UC San Diego News Center


Theatre and Dance Alum Returns to Direct Campus Production of ‘June Moon’

Vi Flaten and Jack Mikesell rehearse a dance moment in the play "June Moon." Photos: Jim Carmody

Boy meets girl. Boy loses girl. Boy may get girl in the end? The plot is simple. But the real story behind “June Moon,” the next offering from the UC San Diego department of theatre and dance, is about the quest for love and the price of fame, according to director Jonathan Silverstein.

Silverstein, this year’s Quinn Martin Endowed Chair in Directing and an alumnus of the department’s Masters of Fine Arts program, cannot say enough about the excitement he has for this production of “June Moon,” which begins previews Feb. 22 and runs through March 3 in the Mandell Weiss Forum Theatre.

June Moon

Alumnus director Jonathan Silverstein works with Vi Flaten (Edna) during a dress rehearsal for the UC San Diego Theatre and Dance production of "June Moon."

“There is a lot of joy in this play,” Silverstein said. “It’s a very American play about the striving for love and fame, and even though it’s very satirical, and even a bit dark, it has an optimistic spirit in it that is very American to me.”

A comedy with music, “June Moon,” was co-written by George Kaufman, one of America’s most successful playwrights, and famed humorist and journalist Ring Lardner, during Broadway’s golden years between the two world wars. The play charts the path of aspiring lyricist Fred Stevens on his way to make it big in New York, seduced by the songwriting wonders of Tin Pan Alley. On the train into the city, he meets Edna, a gal with a heart of gold. But the promise of success with a down-and-out songwriter, Paul, and his glamorous relative, Eileen, deters Fred from the woman who really loves him. Only when Fred discovers Eileen’s secret that he realizes where his true heart and home really are.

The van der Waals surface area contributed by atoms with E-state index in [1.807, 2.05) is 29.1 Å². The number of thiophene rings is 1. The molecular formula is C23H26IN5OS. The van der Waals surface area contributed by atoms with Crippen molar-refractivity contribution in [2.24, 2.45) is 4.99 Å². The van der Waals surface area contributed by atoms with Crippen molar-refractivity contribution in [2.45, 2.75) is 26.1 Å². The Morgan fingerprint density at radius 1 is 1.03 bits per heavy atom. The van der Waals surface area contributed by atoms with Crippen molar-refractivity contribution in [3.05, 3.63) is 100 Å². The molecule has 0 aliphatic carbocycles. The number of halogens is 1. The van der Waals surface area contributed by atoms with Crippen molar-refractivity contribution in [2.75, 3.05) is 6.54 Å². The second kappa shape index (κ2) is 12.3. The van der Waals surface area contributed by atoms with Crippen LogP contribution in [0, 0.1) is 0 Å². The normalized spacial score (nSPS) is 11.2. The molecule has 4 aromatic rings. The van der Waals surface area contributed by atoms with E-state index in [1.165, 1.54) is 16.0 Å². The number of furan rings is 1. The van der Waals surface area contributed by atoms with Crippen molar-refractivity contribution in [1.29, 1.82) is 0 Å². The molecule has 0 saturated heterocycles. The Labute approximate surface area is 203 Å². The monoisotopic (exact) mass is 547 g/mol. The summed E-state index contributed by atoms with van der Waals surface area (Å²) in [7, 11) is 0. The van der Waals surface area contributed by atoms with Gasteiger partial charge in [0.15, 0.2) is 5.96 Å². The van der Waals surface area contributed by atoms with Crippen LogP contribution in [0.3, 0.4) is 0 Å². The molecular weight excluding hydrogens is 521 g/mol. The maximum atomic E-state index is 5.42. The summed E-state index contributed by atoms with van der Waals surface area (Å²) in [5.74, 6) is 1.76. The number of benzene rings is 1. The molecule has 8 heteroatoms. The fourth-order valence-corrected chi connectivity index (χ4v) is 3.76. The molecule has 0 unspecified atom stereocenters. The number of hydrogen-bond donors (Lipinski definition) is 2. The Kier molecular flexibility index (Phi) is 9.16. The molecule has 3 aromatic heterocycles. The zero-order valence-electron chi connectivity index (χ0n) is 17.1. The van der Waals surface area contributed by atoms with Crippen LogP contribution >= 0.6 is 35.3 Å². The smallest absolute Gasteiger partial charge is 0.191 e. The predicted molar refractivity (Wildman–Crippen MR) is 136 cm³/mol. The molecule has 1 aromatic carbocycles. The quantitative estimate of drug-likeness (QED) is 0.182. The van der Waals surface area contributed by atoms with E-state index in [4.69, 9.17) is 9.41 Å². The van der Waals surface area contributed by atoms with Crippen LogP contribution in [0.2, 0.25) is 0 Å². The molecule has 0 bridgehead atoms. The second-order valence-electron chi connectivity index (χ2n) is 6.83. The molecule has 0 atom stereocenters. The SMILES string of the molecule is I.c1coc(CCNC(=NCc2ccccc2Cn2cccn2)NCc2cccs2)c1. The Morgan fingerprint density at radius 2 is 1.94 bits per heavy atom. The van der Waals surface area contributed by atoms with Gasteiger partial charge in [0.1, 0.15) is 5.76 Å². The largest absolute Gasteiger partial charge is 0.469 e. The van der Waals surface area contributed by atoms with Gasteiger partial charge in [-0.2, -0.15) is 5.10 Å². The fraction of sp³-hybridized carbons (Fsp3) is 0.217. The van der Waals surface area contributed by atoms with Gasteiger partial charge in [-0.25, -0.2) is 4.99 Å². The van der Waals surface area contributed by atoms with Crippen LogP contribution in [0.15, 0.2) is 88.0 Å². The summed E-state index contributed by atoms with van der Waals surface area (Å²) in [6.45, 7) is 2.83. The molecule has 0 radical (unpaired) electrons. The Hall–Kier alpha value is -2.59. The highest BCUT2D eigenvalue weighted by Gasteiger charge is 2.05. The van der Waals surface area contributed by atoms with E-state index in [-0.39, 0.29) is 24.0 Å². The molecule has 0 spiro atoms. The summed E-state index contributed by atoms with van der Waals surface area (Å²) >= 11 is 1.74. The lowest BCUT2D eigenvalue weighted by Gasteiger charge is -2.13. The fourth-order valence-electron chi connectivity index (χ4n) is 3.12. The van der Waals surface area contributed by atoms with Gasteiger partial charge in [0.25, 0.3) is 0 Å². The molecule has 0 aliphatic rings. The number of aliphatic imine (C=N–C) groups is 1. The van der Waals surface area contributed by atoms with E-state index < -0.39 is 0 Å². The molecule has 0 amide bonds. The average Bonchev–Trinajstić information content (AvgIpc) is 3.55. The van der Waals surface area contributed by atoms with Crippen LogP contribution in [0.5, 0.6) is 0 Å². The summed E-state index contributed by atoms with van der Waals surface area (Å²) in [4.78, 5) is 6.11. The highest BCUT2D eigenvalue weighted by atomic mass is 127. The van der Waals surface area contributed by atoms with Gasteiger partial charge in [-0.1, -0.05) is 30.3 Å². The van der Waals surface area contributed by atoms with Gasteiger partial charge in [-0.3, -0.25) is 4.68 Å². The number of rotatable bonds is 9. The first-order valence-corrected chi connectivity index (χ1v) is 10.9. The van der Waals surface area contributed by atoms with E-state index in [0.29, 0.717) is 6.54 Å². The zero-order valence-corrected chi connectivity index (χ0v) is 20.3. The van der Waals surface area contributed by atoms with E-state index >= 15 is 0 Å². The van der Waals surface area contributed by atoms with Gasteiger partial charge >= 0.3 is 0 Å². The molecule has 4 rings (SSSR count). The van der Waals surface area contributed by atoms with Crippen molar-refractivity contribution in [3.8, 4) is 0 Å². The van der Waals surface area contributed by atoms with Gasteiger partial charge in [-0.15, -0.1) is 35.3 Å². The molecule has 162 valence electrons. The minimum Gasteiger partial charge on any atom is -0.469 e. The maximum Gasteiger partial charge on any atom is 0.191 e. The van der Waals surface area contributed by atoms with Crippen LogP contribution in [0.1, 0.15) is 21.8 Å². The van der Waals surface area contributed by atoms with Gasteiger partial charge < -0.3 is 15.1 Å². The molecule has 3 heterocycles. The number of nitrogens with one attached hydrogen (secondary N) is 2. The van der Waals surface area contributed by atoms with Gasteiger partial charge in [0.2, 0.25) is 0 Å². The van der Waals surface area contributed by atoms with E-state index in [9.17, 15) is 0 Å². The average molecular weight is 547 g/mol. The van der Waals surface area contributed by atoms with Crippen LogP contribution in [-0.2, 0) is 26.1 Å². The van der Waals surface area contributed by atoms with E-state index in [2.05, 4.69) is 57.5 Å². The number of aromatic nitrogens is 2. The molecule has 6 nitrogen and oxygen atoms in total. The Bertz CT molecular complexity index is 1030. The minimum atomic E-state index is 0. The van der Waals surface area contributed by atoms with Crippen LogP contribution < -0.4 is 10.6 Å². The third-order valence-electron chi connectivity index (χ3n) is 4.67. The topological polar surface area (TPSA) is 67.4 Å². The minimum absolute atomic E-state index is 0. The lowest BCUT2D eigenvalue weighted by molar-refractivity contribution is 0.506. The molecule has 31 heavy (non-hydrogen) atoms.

“I hope audiences take away the fact that this play is not so far from them,” Silverstein said. “It’s almost a100 years old, but the roots of comedy in the play are so prevalent in our culture that audiences will recognize the archetypes they see on stage.”

June Moon

Alumnus director Jonathan Silverstein and MFA student Jack Mikesell (Fred) during a dress rehearsal for the UC San Diego Theatre and Dance production of "June Moon."

Returning to UC San Diego, after graduating from the MFA program a decade ago, has been “surreal and humbling,” said Silverstein. “I’m in the same person, but my perspective has changed a lot. It’s really interesting seeing the students struggle with the same things I struggled with 10 years ago, and realizing that 10 years later you’re going to be struggling with a whole different set of challenges.”

For Silverstein, grad school feels like “worlds away in experience.” And yet “it feels like I just left a couple of months ago and feels odd not to see my classmates roaming.”

He has enjoyed his experience of coming back the university and showing current MFA students the perspective of a performing artist working in the field.

Since graduation, Silverstein has been working full time as a professional theater director, mostly in New York City in various Off-Broadway theaters, as well as regional theaters across the country. His production of the world premiere of “The Temperamentals” by Jon Marans garnered a Drama Desk Award for Outstanding Ensemble, and San Diego audiences may have seen his production of Ayub Khan-Din’s “Rafta, Rafta” at the Old Globe in Spring 2011.

June Moon

Vi Flaten and Jack Mikesell rehearse a dance moment in the play "June Moon."

For Silverstein, working with MFA Jack Mikesell, the lead actor in “June Moon,” on the evolution of the lead character Fred has also been enlightening. Mikesell grew up in Twin Falls, Idaho, and his own experience of moving to the “big city” has helped immensely in the character development of Fred.

“I hope that the audience is moved by Fred,” Silverstein said. “He falls in love in the very first scene. And as he goes on his quest for fame, he gets farther and farther away from what his true personality is and has to reconnect with that truth throughout the course of the play, and I think that is a moving and true experience that we all share as human beings.”

Advance tickets for this production are available online through the department’s website at or through the box office Monday through Friday, noon to 6 p.m., by calling 858-534-4574. Tickets are $20 general admission, $15 for UC San Diego affiliates and seniors, and $10 for UC San Diego students.